But most of us never stop to take the time to see what would truly be a good lifestyle for us. We work our way through school, clubs, college and jobs doing what is expected of us by family and peers. We note achievements that are social approved and hide those that are not. We are quick to celebrate our pay-rise, but less likely to share with our colleagues the wonderful morning spent fishing. We do this because we are concerned about what others think of us. And while it is good to please others some of the time, it is not a basis on which to decide what to do with your precious life. If we don’t take time to work our what truly makes our hearts’ sing, how will we ever be able to move towards creating it?
What are your core values and life-themes?
We tend to live our lives based on values we have learnt, such as hard-work, productivity, being the best, achievement, high status, success, physical fitness and financial security. Writing a list of what your true core values might be can help you see past the expectations of family, friends, peers and society and discover what you truly value.
Alternatives to the current western values might include:
- meaningful work
- having fun
- alone time
Write down what you think your core values might be and see how being true to them might make a difference in your life.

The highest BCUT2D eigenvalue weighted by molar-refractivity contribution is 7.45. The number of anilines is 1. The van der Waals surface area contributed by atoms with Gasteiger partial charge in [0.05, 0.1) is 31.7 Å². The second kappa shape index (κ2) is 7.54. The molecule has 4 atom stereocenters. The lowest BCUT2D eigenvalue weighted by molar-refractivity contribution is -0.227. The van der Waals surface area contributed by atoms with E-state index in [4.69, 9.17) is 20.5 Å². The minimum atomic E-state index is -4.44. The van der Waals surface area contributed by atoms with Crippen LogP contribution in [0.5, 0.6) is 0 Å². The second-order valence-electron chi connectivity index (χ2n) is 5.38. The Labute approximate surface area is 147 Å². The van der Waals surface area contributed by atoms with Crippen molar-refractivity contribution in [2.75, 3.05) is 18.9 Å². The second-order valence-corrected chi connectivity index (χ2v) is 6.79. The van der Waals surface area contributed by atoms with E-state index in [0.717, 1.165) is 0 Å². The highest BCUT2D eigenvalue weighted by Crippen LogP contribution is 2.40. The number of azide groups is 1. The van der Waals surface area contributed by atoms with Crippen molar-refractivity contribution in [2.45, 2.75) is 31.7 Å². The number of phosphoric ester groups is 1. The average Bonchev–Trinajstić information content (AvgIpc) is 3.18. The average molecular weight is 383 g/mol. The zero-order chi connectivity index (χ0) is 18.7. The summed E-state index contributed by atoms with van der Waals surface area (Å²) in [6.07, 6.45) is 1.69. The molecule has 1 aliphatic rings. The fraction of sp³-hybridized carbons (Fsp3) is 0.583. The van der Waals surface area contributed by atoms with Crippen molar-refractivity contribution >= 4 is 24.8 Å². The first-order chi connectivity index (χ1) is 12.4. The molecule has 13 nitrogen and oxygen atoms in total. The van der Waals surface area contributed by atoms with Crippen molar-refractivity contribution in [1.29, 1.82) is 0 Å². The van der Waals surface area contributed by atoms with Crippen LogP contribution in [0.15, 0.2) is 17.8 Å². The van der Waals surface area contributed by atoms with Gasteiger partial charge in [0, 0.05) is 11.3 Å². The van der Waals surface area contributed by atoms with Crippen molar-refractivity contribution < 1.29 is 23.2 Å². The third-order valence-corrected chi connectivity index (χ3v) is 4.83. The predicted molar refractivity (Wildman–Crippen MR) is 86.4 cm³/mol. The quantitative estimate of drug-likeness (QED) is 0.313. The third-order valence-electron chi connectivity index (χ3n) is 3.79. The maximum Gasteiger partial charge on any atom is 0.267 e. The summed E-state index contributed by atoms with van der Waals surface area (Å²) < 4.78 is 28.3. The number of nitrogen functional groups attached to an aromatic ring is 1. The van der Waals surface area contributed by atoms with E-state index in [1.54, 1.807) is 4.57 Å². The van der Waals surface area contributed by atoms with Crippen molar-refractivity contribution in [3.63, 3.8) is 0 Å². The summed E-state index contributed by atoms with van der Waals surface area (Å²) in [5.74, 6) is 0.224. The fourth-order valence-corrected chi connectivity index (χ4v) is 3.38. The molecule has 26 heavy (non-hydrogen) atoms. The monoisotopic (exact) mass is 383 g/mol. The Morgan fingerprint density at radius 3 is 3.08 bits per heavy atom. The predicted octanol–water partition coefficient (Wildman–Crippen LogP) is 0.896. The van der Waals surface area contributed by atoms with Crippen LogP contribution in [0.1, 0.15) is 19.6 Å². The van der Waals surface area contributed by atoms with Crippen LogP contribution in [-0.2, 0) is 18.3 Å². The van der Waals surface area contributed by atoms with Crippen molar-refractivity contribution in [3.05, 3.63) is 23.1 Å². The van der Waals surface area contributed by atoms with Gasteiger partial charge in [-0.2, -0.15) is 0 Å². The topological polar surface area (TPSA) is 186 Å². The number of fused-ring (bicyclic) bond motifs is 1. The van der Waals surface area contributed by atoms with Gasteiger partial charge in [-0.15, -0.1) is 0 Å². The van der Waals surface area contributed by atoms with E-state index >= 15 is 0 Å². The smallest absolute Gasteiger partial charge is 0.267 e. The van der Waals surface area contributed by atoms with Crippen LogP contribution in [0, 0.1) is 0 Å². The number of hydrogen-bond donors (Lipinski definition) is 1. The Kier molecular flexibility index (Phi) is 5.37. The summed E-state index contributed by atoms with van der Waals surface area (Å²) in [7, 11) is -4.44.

Janet had a busy and successful life working as a sales manager, raising a family with her husband and taking care of their home together. But she was beginning to feel like she was on a hamster wheel, ticking of jobs, chores and activities just to begin again the next day. She felt that the fun had gone out of her life, but couldn’t find the time or energy to anything about it. When Janet wrote down her core values, spending time in nature and with animals was very high on her list. Once she knew this, Janet managed to carve out some time to walk in her nearby woods twice a week. But even more significantly, she was able to incorporate this need into other areas of her life and improve those areas too. For example, she and her husband began to use Sundays to get outside in nature with the children and participate in outdoor activities rather than spending the day shopping or watching films as they used to. Janet also arranged family get-togethers in natural environments, organising picnics, beach barbecues and meet-ups in quaint country pubs with gorgeous views. In this way, Janet met her desire to spend time with family and friends while increasing the well-being she felt from spending time in nature.